February 09, 2006
Gaza Update: Putin opens door to Hamas; Egyptian Diplomat Kidnapped
In a victory for Hamas, Russian President Vladimir Putin announced that he is ready to invite the organization’s leadership to Moscow. The announcement breaks from a U.S.-led effort to isolate Hamas in the wake of its electoral victory. Meanwhile, turmoil continued in Gaza today: Israeli troops killed three Palestinian fighters in clashes near the Erez border crossing, and Palestinian gunmen have abducted an Egyptian diplomat. Laila El-Haddad has more on that story:
Government forces winning Nepali election, but with little turnout
Early results in Nepal’s municipal elections show pro-government forces winning, but with such low participation that the real victors may be the country’s opposition parties and Maoist rebels, who called for a boycott. Carey Biron has more from Kathmandu:
Preval Winning Haiti
In Haiti, incomplete election returns show Rene Preval winning with a lead commanding enough to avoid a runoff election. Preval is a popular former president and a one-time protégé of ousted president Jean-Bertrand Aristide— with a quarter of the ballots tallied, he’s leading with 68% of the vote.
Avian Flu Enters Africa
The H5N1 strain of bird flu virus has been discovered in Northern Nigeria. That’s the first time it’s appeared in Africa, prompting concerns the disease could spread rapidly across the continent. Sam Olukoya reports from Lagos.
New Study Shows Unsafe Mercury Levels in Many Americans
And in the United States, a nationwide study conducted by Greenpeace and the Sierra Club shows high levels of the neurotoxic metal Mercury in the bodies of people who eat fish. About one in five women of childbearing age showed levels that the U.S. E-P-A considers unsafe for pregnant women and developing children. That’s about twice the rate government-conducted studies have shown. The results may be distorted because they were based on tests of voluntarily-submitted samples rather than a random selection. But the study does confirm earlier research showing that people who eat fish have elevated Mercury levels—that’s because airborne mercury pollution gets deposited into waterways, then concentrated in the bodies of fish that live there. Both GreenPeace and the Sierra Club are pushing for tighter regulations on Mercury emissions from coal-fired power plants.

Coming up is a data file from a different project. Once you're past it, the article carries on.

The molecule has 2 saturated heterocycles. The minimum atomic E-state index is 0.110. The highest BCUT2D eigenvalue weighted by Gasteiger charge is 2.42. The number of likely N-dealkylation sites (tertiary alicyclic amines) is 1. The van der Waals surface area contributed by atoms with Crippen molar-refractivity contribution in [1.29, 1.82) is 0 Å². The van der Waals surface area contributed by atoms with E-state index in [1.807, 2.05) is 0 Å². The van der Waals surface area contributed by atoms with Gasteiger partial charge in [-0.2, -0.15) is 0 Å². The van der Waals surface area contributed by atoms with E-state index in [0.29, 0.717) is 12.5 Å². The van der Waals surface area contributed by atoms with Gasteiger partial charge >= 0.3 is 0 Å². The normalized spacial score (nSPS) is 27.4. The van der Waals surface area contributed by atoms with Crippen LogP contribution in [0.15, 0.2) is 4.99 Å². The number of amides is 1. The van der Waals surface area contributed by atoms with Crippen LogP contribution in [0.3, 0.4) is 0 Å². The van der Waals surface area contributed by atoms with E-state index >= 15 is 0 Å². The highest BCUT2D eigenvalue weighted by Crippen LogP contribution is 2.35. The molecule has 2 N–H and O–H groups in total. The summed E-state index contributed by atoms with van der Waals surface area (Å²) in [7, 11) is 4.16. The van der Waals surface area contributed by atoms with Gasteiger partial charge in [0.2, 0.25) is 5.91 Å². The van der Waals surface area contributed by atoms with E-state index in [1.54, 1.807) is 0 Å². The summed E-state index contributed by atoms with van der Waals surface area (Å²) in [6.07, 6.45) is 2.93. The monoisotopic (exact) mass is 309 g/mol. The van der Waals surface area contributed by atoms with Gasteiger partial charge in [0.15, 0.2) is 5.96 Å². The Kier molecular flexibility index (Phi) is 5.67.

Senators Calling for Focus on Renewable Energy (2:04)
Nuclear power tops the list of priorities of the President’s budget proposals for energy. But some Senators are calling for more focus on renewable energy and for more money to be put into low income energy assistance programs. Leigh Ann Caldwell reports from Capitol Hill.
Guantanamo Bay Detainees Still Being Force Fed (2:17)
U.S. military authorities are a taking tougher stance on the forced feeding of detainees engaged in hunger strikes at Guantanamo Bay. 84 of these detainees are said to be determined to commit suicide, to protest their indefinite confinement. From our DC Bureau, Anastasia Gnezditskaia has more.
Rahul Mahajan: Cartoons and “Free Speech” (3:16)